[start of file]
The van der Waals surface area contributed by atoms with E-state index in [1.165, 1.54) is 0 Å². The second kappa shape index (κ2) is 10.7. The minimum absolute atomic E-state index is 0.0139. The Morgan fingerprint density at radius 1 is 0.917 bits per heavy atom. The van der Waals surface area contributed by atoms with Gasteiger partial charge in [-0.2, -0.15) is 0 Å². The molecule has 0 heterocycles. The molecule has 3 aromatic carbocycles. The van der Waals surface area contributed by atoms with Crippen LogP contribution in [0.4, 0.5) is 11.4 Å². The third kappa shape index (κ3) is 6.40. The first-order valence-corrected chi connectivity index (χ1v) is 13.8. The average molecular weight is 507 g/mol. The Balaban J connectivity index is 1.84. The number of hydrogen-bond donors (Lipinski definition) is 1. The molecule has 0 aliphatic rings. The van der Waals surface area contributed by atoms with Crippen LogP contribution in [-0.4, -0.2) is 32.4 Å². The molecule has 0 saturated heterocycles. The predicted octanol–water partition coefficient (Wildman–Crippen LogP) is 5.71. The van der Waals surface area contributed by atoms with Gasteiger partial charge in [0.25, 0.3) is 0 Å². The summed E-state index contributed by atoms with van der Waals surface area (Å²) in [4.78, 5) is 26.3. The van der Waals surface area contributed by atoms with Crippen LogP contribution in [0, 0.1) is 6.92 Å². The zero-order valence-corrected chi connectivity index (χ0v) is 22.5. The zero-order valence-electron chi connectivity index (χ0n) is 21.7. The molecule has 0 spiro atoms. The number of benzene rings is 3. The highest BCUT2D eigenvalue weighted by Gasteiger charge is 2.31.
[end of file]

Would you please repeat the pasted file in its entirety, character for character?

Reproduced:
The van der Waals surface area contributed by atoms with E-state index in [1.165, 1.54) is 0 Å². The second kappa shape index (κ2) is 10.7. The minimum absolute atomic E-state index is 0.0139. The Morgan fingerprint density at radius 1 is 0.917 bits per heavy atom. The van der Waals surface area contributed by atoms with Gasteiger partial charge in [-0.2, -0.15) is 0 Å². The molecule has 0 heterocycles. The molecule has 3 aromatic carbocycles. The van der Waals surface area contributed by atoms with Crippen LogP contribution in [0.4, 0.5) is 11.4 Å². The third kappa shape index (κ3) is 6.40. The first-order valence-corrected chi connectivity index (χ1v) is 13.8. The average molecular weight is 507 g/mol. The Balaban J connectivity index is 1.84. The number of hydrogen-bond donors (Lipinski definition) is 1. The molecule has 0 aliphatic rings. The van der Waals surface area contributed by atoms with Crippen LogP contribution in [-0.4, -0.2) is 32.4 Å². The molecule has 0 saturated heterocycles. The predicted octanol–water partition coefficient (Wildman–Crippen LogP) is 5.71. The van der Waals surface area contributed by atoms with Gasteiger partial charge in [0.25, 0.3) is 0 Å². The summed E-state index contributed by atoms with van der Waals surface area (Å²) in [4.78, 5) is 26.3. The van der Waals surface area contributed by atoms with Crippen LogP contribution in [0, 0.1) is 6.92 Å². The zero-order valence-corrected chi connectivity index (χ0v) is 22.5. The zero-order valence-electron chi connectivity index (χ0n) is 21.7. The molecule has 0 spiro atoms. The number of benzene rings is 3. The highest BCUT2D eigenvalue weighted by Gasteiger charge is 2.31.